Topics A to Z

As part of NEHA's continuos effort to provide convenient access to information and resources, we have gathered together for you the links in this section. Our mission is "to advance the environmental health and protection professional for the purpose of providing a healthful environment for all,” as well as to educate and inform those outside the profession.


The objective of this study was to evaluate the association of asthma hospital visits with ozone concentrations in Maricopa County, Arizona. We used time plots and distributed lag nonlinear models to achieve these objectives while accounting for some potential confounders including temperature and day of the week. A total of 90,381 asthma hospitalizations were retrieved from the dataset (daily median = 39, range: 8–122). Asthma hospitalizations were highest in 2008 (16,949), during the months of November through December, and lowest in 2011 (13,213), during the months of June through July. By contrast, the average daily ozone concentration ranged from 27.05 parts per billion (ppb) in 2012 to 30.15 ppb in 2008 and from 13.96 ppb in December to 40.58 ppb in May. The association between asthma hospitalizations (relative risk [RR/per 10 ppb increase of ozone]) start at ~1.046 (95% confidence interval [1.029, 1.064] at lag 0) and gradually decrease over several days. Our findings suggest exposure to ozone is associated with increased RR of asthma hospital visits in Maricopa County lasting several days. This study used recently developed methods that are freely available and could be used to evaluate other health events that are measured over time.

May 2016
May 2016
78.9 | 8-13
Ahmed Mohamed, MSc, PhD, Kate Goodin, MPH, Ronald Pope, PhD, Mark Hubbard

Most prior research investigating the health effects of extreme cold has been limited to temperature alone. Only a few studies have assessed population vulnerability and compared various weather indicators. The study described in this article intended to evaluate the effects of cold weather on admissions due to ischemic heart disease, especially acute myocardial infarction (AMI), and to examine the potential interactive effects between weather factors and demographics on AMI. The authors found that extremely low universal apparent temperature in winter was associated with increased risk of AMI, especially during lag4–lag6. Certain demographic groups such as the elderly, males, people with Medicaid insurance, people living in warmer areas, and areas with high PM2.5 concentration showed higher vulnerabilities to cold-AMI effects than other groups.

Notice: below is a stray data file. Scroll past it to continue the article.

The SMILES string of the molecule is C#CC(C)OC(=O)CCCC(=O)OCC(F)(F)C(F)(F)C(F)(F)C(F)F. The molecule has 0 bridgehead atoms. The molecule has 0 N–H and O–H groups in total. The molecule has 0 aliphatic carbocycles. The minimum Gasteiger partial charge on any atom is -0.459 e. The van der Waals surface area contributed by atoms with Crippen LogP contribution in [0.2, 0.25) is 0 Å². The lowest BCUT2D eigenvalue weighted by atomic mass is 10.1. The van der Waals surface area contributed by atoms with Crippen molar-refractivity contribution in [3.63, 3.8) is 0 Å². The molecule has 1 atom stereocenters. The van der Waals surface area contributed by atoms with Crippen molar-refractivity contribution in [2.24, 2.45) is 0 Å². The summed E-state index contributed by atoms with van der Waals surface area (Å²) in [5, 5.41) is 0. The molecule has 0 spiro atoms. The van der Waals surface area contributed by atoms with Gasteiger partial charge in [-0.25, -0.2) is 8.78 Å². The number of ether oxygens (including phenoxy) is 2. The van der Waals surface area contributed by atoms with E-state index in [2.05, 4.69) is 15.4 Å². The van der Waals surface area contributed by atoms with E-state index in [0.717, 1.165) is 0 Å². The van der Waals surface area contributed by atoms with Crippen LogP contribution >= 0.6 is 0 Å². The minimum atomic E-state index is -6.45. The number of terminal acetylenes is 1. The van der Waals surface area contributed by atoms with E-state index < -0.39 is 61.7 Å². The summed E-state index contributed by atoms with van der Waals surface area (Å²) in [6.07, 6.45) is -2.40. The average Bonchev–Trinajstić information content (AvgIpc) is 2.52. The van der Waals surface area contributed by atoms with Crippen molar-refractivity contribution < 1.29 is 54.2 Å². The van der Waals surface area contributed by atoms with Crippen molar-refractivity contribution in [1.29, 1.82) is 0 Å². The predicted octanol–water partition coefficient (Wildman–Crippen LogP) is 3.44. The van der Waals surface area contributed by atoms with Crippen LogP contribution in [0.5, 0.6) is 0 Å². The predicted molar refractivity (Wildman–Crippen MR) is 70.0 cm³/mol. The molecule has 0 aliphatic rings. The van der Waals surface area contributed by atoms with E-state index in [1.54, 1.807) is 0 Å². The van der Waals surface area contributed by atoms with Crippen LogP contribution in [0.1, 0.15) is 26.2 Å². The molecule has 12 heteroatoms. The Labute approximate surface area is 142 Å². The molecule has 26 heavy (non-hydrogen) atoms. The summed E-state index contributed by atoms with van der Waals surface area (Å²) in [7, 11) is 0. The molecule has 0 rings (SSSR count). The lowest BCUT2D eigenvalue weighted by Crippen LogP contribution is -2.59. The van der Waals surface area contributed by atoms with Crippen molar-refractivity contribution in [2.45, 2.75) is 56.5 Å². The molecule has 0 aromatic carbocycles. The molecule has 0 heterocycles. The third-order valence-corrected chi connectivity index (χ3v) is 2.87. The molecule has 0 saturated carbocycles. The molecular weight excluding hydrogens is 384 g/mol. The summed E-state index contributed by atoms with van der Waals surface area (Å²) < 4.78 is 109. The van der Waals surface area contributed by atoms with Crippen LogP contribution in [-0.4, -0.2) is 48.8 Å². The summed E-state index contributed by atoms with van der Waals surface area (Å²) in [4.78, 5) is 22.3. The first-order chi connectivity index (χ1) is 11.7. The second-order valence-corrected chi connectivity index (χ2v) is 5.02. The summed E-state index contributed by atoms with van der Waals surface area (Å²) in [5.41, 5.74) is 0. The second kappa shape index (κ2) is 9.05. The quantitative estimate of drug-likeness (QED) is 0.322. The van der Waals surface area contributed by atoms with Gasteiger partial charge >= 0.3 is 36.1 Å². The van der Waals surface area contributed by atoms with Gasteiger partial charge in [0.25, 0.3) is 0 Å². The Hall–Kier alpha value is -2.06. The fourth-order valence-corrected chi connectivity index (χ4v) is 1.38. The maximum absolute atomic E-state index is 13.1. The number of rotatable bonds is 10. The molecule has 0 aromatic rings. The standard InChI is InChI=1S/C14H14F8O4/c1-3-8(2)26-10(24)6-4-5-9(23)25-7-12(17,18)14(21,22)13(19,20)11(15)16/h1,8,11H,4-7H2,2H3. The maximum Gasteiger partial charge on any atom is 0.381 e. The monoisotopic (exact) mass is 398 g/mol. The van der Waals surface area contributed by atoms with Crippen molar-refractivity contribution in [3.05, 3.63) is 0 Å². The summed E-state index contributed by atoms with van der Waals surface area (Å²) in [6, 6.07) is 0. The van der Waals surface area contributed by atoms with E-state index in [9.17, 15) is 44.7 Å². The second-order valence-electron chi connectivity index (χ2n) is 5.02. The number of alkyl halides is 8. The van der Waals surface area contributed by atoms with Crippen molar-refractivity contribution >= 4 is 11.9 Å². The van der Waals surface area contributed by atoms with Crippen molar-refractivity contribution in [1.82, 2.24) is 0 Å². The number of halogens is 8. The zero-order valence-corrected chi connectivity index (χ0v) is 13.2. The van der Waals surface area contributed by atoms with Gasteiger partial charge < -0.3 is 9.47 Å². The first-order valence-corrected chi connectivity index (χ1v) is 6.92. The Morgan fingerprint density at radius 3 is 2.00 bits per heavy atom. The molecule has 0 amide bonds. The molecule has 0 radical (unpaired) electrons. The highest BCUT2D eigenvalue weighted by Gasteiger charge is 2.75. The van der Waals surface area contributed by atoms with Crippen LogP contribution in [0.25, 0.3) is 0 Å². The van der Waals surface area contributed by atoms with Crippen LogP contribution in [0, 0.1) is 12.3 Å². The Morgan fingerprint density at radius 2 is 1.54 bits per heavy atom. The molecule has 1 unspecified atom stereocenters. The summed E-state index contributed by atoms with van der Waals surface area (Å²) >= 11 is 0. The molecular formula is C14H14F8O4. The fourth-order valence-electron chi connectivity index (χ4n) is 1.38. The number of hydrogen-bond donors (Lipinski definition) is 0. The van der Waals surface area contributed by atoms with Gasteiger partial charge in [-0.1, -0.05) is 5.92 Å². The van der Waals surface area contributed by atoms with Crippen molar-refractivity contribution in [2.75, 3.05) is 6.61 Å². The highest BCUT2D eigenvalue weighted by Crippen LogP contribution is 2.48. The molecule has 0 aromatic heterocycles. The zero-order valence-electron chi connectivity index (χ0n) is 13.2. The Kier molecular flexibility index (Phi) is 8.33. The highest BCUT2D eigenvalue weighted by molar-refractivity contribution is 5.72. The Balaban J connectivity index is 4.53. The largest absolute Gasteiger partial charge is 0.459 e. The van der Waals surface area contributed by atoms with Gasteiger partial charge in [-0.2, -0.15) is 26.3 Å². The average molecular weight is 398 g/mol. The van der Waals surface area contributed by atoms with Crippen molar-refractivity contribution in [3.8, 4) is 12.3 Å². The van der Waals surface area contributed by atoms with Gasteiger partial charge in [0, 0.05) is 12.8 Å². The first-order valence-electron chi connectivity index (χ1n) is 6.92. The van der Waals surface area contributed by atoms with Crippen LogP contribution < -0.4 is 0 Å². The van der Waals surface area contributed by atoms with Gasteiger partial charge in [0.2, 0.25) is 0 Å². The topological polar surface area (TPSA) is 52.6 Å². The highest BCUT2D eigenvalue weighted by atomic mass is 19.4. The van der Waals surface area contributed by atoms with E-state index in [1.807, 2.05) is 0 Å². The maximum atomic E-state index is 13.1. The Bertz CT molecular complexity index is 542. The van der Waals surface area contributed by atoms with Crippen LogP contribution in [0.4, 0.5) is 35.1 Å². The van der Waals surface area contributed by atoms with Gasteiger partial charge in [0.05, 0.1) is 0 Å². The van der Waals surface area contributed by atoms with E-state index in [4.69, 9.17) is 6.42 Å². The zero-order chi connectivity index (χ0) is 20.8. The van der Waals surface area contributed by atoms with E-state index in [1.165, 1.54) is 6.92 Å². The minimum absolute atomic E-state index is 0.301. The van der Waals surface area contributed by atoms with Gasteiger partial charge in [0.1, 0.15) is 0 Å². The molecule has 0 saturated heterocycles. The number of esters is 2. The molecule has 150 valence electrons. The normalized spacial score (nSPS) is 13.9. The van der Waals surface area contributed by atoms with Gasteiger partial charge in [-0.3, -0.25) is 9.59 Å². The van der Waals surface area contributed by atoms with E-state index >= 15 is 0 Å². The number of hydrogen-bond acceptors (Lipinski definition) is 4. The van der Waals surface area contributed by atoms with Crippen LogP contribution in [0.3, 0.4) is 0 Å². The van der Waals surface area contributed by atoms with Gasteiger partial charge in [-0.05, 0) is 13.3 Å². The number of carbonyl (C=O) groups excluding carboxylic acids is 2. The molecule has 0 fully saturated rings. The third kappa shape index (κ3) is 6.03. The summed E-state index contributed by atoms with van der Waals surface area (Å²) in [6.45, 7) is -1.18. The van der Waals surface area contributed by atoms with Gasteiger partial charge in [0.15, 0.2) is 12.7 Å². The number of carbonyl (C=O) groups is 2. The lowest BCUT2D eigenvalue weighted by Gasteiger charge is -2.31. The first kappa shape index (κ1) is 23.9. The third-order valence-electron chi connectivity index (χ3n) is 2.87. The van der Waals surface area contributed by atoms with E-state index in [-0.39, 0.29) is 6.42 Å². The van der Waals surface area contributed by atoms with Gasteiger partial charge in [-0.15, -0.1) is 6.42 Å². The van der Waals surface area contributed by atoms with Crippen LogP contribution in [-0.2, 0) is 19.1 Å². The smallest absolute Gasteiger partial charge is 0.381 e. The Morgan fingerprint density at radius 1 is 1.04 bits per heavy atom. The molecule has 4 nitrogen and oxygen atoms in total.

January 2016
January/February 2016
78.6 | 66-74
Shao Lin, MD, PhD, Aida Soim, MS, MD, Kevin A. Gleason, Syni-An Hwang, PhD

Article Abstract

Exposure-response relationship between particulate matter less than 10 µm in diameter (PM10) and human health in different seasons from 2001 to 2005 was examined based on hospital admissions data of respiratory system diseases from four major hospitals in Lanzhou, China. To quantify associations of respiratory system diseases with multiple air pollutants and meteorological conditions, a semiparametric generalized additive model was used in the authors’ study by implementing daily ambient sulfur dioxide, nitrogen dioxide, and PM10 data collected from the Lanzhou Environmental Monitoring Station and daily meteorological data from Lanzhou Meteorological Bureau.

Results showed that daily averaged PM10 increased per interquartile range the hospital admissions number of respiratory diseases by 3.3% in spring, 1.4% in summer, 3.6% in autumn, and 4.0% in winter from a single-pollutant model, or 3.1%, 1.4%, 3.0%, and 4.0% from a multi-pollutant model, respectively. The effect of PM10 on respiratory hospital admissions was lowest in summer and highest in winter. The relative risks of PM10 on female or the elderly (≥65 yrs.) were higher, showing a stronger association of PM10 with respiratory diseases in female and the elderly groups than in males and people younger than 65.